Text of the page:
I have a hard truth to share with you. Our learning management systems are letting us down. They are not getting the job done.
The slow rise of social learning
Over the last decade, the internet has gone from a primarily static content distribution system, to a social publishing, communication and sharing environment. As we’ve seen this “social web” develop, several social learning theoretical frameworks have been developed and tested, including connectivism, social constructivism and the conversational framework. These pedagogical models of learning remain at the periphery and have yet to achieve mainstream adoption.
That uptake will be slower in coming than some of us might wish, due to many stumbling blocks. I’ll mention just a few here:
- our policies (both governmental and institutional) are slow to adapt because policy changes are not made at the speed of social media,
- a “content is king” culture exists in learning and training that is hard to crack,
- some long-standing organisational habits are not conducive to transformation (timetabling, lectures, a weighted teaching-research balance),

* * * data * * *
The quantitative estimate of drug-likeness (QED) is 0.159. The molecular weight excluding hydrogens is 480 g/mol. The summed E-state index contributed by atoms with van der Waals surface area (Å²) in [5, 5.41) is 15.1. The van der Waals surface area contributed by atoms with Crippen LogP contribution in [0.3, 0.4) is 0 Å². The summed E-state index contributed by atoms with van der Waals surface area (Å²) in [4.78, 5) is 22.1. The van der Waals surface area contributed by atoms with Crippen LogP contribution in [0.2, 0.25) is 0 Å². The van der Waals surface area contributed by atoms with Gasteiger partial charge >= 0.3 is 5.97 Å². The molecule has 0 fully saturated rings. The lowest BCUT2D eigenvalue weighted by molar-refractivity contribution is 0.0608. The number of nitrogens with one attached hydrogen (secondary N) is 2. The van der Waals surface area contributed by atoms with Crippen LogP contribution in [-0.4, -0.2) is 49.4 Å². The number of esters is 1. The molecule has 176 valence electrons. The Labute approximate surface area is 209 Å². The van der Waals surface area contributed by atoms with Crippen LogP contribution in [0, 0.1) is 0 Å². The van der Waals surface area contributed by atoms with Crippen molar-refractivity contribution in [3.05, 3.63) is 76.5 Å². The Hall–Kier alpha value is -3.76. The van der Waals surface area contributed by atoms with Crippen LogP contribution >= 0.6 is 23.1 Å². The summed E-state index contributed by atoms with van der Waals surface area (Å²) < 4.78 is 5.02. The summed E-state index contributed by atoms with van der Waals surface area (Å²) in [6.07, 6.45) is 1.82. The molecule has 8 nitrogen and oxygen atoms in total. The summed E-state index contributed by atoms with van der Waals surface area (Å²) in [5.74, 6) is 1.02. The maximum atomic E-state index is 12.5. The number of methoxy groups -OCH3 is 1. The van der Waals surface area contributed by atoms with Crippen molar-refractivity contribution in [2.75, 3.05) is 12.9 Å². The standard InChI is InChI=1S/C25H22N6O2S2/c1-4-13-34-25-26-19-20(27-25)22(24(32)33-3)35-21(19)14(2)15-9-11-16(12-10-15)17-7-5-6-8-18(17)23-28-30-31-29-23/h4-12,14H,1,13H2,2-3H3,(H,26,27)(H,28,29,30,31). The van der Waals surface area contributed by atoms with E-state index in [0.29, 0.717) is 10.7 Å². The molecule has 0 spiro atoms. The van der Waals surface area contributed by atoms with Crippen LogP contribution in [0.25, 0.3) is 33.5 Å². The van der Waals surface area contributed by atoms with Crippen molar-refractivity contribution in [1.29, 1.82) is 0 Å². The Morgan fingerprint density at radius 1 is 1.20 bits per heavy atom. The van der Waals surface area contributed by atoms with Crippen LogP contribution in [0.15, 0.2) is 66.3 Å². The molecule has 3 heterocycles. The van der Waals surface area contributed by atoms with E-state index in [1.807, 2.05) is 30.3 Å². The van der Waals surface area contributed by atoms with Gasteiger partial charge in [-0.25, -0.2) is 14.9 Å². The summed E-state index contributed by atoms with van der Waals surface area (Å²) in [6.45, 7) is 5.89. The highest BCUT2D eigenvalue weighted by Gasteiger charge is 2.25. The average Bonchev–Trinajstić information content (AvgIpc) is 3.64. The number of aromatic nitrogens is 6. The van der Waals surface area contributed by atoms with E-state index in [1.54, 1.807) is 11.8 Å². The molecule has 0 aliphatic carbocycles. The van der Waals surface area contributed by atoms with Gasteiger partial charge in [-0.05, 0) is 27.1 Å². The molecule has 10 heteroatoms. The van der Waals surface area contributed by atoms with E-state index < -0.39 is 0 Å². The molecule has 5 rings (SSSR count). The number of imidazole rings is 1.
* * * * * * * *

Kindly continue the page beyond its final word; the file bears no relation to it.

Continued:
- there are debates about what constitutes proof of learning; is it tests and exams or projects, group work and portfolios,
- the struggle for investments needed for large IT projects in an age of funding and budget cuts,
- digital literacy skill challenges of the parties involved,
- and a persistent belief that nothing trumps face-to-face interactions.
I’m sure that there are gradations to which these stumbling blocks are present in your organisation and that there are others. And there’s no need to point fingers. These are large complex changes that affect every single part, process and person in our organisations. It will take time, new practices and some very hard thinking to adopt this new social learning. But it’ll be totally worth it. Continue reading